Although people often think that the quickest way to grow their accounting firm is by keeping prices low, today I'll explain why being cheap can actually lose you customers.
To prove it, I'll start with a quick story. It dates back many years to when I’d first started to learn value pricing in 2000 or 2001. I’d been asked by a limited company if I could do some quite complex tax planning for them, work involving group structuring overseas and so on. As I came from a tax background though, I felt confident I could deliver.
The company asked me to create a proposal and a price. I’d already started to learn about the importance of building value, and so I created a proposal that included five or six pages of detail of what I could do for them.
However, it was only when I won the business that they revealed they'd been shopping around. In fact, one of the other firms they’d talked to was one of the Big Four accounting firms. The reason I won the business, they said, was because of the detail l went into, whereas the proposal from the much larger firm was a single page.
What was even more interesting – from the point of view of pricing – is that my price was also more than double that of the Big Four firm! The client chose me, however, because of the detail I went into as to what I would do, and how this would benefit them. It meant they saw me as more of an expert than a top four firm!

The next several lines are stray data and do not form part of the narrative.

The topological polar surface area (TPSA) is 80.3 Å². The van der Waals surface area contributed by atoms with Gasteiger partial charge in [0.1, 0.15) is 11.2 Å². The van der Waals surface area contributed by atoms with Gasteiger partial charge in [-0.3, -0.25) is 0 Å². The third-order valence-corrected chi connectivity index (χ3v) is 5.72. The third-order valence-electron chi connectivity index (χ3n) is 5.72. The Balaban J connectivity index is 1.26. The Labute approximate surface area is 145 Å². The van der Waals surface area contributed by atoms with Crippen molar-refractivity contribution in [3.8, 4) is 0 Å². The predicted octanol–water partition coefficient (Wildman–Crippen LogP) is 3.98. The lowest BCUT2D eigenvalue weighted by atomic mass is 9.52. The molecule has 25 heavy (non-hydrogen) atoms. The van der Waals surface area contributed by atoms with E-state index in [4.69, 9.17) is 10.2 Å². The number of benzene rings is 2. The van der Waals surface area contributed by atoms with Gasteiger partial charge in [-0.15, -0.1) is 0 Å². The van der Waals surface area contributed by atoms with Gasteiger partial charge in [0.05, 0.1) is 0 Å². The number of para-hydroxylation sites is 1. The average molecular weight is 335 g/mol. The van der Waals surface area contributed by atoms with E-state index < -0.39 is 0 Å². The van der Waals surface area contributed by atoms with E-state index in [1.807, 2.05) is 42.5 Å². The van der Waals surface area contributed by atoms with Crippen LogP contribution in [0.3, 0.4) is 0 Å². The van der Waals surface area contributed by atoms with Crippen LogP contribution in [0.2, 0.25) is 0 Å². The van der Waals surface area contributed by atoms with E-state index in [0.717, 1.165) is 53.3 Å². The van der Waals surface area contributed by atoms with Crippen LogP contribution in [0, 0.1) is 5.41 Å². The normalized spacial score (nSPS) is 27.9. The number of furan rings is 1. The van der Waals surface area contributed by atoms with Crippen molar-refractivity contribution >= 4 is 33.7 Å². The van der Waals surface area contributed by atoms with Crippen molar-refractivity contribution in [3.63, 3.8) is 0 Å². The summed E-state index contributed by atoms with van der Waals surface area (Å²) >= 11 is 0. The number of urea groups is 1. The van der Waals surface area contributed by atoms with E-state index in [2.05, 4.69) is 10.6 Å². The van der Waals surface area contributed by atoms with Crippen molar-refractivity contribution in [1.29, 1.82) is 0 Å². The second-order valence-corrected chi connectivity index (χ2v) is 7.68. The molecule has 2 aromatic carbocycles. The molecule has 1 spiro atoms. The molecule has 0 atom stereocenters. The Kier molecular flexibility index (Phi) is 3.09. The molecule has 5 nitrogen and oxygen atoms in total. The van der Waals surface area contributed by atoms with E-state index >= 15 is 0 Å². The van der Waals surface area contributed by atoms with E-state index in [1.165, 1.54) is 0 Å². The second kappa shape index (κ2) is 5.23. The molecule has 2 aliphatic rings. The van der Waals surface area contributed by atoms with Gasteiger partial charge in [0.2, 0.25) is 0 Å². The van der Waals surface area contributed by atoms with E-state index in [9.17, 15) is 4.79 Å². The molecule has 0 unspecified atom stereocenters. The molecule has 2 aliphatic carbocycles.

I’m sure you’ve noticed how in life we associate price with quality. We assume that if something's cheap, it's low quality. On the other hand, if something's expensive, we assume it's high quality. But what's interesting when we’re thinking about pricing is that most people prefer high quality. By keeping our prices low, we’re simply sending out a signal about the quality of what we do. A signal that will put off all those serious business owners who are looking for a good-quality accounting professional.
In my experience, more expensive businesses actually win more clients and grow more quickly. Take Apple. Just think about the explosion in market share for their products over the last few years – despite them being the most expensive on the market. Or consider the explosive growth Starbucks went through – despite their prices. That's because people associate price with quality.
So please don't price too cheaply. I promise it won't win you any more business. It’ll simply make sure you don’t win any high-quality clients.
You can watch a video where I go into more detail here. Or, if you found this post helpful, please share it with your colleagues or let me know in the comments section below.
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Wishing you every success on your pricing journey
Chartered Accountant, Public Speaker and Author of Amazon No.1 Best Seller “Effective Pricing for Accountants”
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